The date and time of the lecture:
March 23th, 7 p.m., VAA 112 aud., Maironio st. 3, Vilnius.
The content of the lecture:
The physicality of the world we live in can be thought of as embodiment of two intrinsic and coincident principles: primary matter itself, and its form, its gestalt in space. Both principles are intricately interwoven, and one cannot occur without the other: no material is without form and no form exists without materialization. This reciprocal relationship, however, is not rigid but rather flexible and highly adaptable to changing boundary conditions. Design of Structures describes a research direction which tries to explore this freedom of design within the necessity of physics that governs the relationship between form and matter. It is a design-oriented research that aims at establishing a holistic design method and techniques with the goal to enable an integrative design process for a sustainable and human-oriented built environment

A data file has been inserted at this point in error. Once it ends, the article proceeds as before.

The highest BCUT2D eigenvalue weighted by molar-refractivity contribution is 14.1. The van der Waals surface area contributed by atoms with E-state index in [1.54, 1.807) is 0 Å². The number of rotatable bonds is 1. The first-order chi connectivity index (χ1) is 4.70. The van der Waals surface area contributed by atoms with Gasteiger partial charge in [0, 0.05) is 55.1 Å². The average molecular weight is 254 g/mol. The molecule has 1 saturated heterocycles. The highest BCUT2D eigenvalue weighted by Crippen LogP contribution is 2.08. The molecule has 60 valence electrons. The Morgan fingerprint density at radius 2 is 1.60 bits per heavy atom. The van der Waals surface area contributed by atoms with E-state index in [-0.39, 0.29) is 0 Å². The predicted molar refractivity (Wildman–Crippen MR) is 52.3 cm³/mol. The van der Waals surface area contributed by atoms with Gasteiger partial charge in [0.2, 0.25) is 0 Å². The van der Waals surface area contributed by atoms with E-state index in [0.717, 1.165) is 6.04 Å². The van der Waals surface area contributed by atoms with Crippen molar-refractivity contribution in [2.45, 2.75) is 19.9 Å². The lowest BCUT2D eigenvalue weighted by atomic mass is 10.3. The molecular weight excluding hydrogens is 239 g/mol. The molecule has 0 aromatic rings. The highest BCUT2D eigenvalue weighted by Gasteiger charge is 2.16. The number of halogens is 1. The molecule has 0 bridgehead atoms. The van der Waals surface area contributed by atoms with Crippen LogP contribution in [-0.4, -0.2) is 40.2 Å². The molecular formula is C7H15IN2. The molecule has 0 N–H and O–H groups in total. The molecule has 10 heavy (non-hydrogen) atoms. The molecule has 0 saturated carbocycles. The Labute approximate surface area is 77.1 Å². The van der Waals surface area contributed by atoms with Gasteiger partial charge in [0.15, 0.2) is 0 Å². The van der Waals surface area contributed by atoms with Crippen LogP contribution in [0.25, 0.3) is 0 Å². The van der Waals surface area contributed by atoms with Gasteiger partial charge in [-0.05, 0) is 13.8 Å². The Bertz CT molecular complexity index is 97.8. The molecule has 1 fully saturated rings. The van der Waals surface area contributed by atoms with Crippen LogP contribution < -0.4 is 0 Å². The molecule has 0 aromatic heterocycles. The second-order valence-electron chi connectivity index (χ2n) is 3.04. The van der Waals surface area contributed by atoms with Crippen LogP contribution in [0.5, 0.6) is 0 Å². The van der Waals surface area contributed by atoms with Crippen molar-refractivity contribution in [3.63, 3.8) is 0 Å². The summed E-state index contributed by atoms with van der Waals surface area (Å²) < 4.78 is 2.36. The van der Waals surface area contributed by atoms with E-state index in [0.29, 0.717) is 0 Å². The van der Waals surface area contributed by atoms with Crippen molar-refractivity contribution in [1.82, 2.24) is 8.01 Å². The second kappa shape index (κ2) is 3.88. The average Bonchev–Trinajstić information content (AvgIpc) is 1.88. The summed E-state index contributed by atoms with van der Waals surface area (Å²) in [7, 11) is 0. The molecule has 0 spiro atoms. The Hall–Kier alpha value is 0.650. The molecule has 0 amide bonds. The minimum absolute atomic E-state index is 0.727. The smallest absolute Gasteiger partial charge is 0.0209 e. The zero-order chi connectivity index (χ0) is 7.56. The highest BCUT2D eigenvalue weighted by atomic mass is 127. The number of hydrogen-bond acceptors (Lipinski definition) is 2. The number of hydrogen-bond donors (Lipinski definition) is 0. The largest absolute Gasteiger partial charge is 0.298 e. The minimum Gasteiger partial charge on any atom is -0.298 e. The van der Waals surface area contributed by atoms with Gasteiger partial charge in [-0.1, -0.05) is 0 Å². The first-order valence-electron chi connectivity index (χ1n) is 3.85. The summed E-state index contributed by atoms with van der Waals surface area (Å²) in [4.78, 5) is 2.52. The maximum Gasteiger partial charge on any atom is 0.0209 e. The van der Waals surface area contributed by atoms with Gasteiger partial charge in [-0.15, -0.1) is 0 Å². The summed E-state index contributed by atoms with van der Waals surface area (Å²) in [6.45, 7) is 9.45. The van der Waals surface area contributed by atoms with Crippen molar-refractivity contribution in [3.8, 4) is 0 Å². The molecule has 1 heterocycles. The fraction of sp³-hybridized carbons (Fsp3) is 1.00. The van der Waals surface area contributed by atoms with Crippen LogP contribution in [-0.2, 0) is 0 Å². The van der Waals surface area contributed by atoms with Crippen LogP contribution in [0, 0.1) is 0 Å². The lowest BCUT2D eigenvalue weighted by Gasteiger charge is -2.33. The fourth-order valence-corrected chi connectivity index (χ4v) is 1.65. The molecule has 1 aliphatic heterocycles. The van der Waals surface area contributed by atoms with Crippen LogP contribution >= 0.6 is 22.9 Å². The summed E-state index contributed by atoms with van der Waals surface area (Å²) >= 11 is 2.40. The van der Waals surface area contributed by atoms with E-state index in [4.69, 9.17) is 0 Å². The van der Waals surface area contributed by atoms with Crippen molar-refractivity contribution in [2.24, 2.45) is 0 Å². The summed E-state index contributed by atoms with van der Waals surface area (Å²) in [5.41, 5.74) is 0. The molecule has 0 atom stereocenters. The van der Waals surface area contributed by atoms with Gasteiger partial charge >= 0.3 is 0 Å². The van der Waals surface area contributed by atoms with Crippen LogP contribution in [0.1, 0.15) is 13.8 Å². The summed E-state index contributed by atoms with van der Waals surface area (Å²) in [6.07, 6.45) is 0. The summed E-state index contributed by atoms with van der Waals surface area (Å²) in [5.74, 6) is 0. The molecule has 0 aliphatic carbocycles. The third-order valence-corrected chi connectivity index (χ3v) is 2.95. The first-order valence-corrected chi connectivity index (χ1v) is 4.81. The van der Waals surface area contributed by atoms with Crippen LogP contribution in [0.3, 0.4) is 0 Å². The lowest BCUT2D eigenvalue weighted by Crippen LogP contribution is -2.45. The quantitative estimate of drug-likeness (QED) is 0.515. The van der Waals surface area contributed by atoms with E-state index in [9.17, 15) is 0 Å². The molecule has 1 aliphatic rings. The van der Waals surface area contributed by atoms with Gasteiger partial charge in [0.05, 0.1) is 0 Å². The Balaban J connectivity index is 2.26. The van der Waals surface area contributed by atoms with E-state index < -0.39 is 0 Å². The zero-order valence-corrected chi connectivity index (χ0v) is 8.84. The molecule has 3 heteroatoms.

Toni Kotnik is Professor of Design of Structures at the Department of Architecture at Aalto University in Helsinki. He received his Ph.D. degree in mathematics from the University of Zurich, Switzerland, in 1999. After completion of his second degree in architecture he worked as senior researcher at the Swiss Federal Institute of Technology (ETH) in Zurich and as studio master at the Architectural Association (AA) in London. Dr. Kotnik was Assistant Professor at the Institute for Experimental Architecture at the University of Innsbruck and Associate Professor at the Singapore University of Technology and Design. He is principal of d’HKL, a Zurich-based office focusing on experimental and research-oriented architectural design, and has been lecturing worldwide including Harvard University, Copenhagen Royal Academy of Fine Arts, Princeton University, The Bartlett School of Architecture, Oslo School of Architecture and Design, Sydney University of Technology, the Guggenheim Museum Bilbao and MoMA New York. His practice and research work has been published and exhibited internationally, including the Venice Biennale, and is centered on the integration of knowledge from science and engineering into architectural thinking and the design process.